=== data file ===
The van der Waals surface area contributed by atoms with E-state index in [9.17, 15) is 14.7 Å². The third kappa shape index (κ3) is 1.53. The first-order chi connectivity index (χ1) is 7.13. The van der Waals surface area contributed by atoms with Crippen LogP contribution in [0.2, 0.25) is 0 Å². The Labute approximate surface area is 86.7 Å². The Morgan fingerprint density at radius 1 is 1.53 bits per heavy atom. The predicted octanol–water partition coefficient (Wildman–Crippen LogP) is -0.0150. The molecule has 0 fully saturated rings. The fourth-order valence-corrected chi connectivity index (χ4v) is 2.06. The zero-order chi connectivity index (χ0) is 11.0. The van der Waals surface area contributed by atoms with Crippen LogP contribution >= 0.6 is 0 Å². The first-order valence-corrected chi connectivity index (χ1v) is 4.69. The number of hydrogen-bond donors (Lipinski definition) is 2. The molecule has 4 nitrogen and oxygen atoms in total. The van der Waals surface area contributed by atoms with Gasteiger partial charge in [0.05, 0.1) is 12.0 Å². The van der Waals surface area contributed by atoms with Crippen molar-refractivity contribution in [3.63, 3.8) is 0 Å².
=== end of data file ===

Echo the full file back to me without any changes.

The van der Waals surface area contributed by atoms with E-state index in [9.17, 15) is 14.7 Å². The third kappa shape index (κ3) is 1.53. The first-order chi connectivity index (χ1) is 7.13. The van der Waals surface area contributed by atoms with Crippen LogP contribution in [0.2, 0.25) is 0 Å². The Labute approximate surface area is 86.7 Å². The Morgan fingerprint density at radius 1 is 1.53 bits per heavy atom. The predicted octanol–water partition coefficient (Wildman–Crippen LogP) is -0.0150. The molecule has 0 fully saturated rings. The fourth-order valence-corrected chi connectivity index (χ4v) is 2.06. The zero-order chi connectivity index (χ0) is 11.0. The van der Waals surface area contributed by atoms with Crippen LogP contribution >= 0.6 is 0 Å². The first-order valence-corrected chi connectivity index (χ1v) is 4.69. The number of hydrogen-bond donors (Lipinski definition) is 2. The molecule has 4 nitrogen and oxygen atoms in total. The van der Waals surface area contributed by atoms with Gasteiger partial charge in [0.05, 0.1) is 12.0 Å². The van der Waals surface area contributed by atoms with Crippen molar-refractivity contribution in [3.63, 3.8) is 0 Å².